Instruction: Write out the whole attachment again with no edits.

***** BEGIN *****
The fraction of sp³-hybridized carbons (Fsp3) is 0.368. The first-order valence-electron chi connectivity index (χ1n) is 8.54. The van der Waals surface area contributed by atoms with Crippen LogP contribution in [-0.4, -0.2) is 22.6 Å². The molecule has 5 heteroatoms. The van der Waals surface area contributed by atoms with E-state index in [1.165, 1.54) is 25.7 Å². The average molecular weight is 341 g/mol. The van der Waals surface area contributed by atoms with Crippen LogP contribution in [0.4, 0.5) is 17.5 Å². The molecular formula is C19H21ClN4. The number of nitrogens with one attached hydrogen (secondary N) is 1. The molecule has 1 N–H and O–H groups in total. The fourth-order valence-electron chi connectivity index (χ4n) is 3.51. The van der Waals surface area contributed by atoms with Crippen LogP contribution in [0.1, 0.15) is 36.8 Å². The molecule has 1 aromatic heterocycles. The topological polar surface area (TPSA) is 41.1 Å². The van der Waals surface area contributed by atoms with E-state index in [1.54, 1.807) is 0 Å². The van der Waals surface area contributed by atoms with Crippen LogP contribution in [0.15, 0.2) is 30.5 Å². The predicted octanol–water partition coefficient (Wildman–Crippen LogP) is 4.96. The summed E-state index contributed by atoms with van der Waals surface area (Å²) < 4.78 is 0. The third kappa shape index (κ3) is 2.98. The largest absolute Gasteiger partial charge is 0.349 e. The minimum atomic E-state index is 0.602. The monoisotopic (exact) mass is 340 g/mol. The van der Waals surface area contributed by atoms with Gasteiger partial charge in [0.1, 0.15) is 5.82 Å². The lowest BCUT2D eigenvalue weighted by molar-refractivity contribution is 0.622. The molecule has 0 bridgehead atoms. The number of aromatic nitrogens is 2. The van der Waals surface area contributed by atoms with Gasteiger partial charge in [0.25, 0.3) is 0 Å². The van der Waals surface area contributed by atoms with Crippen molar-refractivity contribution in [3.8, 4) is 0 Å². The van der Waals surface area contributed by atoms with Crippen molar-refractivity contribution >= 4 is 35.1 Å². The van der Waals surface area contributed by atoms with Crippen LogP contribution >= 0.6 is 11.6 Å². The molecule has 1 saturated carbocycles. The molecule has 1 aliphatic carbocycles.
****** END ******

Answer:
The fraction of sp³-hybridized carbons (Fsp3) is 0.368. The first-order valence-electron chi connectivity index (χ1n) is 8.54. The van der Waals surface area contributed by atoms with Crippen LogP contribution in [-0.4, -0.2) is 22.6 Å². The molecule has 5 heteroatoms. The van der Waals surface area contributed by atoms with E-state index in [1.165, 1.54) is 25.7 Å². The average molecular weight is 341 g/mol. The van der Waals surface area contributed by atoms with Crippen LogP contribution in [0.4, 0.5) is 17.5 Å². The molecular formula is C19H21ClN4. The number of nitrogens with one attached hydrogen (secondary N) is 1. The molecule has 1 N–H and O–H groups in total. The fourth-order valence-electron chi connectivity index (χ4n) is 3.51. The van der Waals surface area contributed by atoms with Crippen LogP contribution in [0.1, 0.15) is 36.8 Å². The molecule has 1 aromatic heterocycles. The topological polar surface area (TPSA) is 41.1 Å². The van der Waals surface area contributed by atoms with E-state index in [1.54, 1.807) is 0 Å². The van der Waals surface area contributed by atoms with Crippen LogP contribution in [0.15, 0.2) is 30.5 Å². The predicted octanol–water partition coefficient (Wildman–Crippen LogP) is 4.96. The summed E-state index contributed by atoms with van der Waals surface area (Å²) < 4.78 is 0. The third kappa shape index (κ3) is 2.98. The largest absolute Gasteiger partial charge is 0.349 e. The minimum atomic E-state index is 0.602. The monoisotopic (exact) mass is 340 g/mol. The van der Waals surface area contributed by atoms with Gasteiger partial charge in [0.1, 0.15) is 5.82 Å². The lowest BCUT2D eigenvalue weighted by molar-refractivity contribution is 0.622. The molecule has 0 bridgehead atoms. The number of aromatic nitrogens is 2. The van der Waals surface area contributed by atoms with Gasteiger partial charge in [0.25, 0.3) is 0 Å². The van der Waals surface area contributed by atoms with Crippen molar-refractivity contribution in [3.8, 4) is 0 Å². The van der Waals surface area contributed by atoms with Crippen molar-refractivity contribution >= 4 is 35.1 Å². The van der Waals surface area contributed by atoms with Crippen LogP contribution >= 0.6 is 11.6 Å². The molecule has 1 saturated carbocycles. The molecule has 1 aliphatic carbocycles.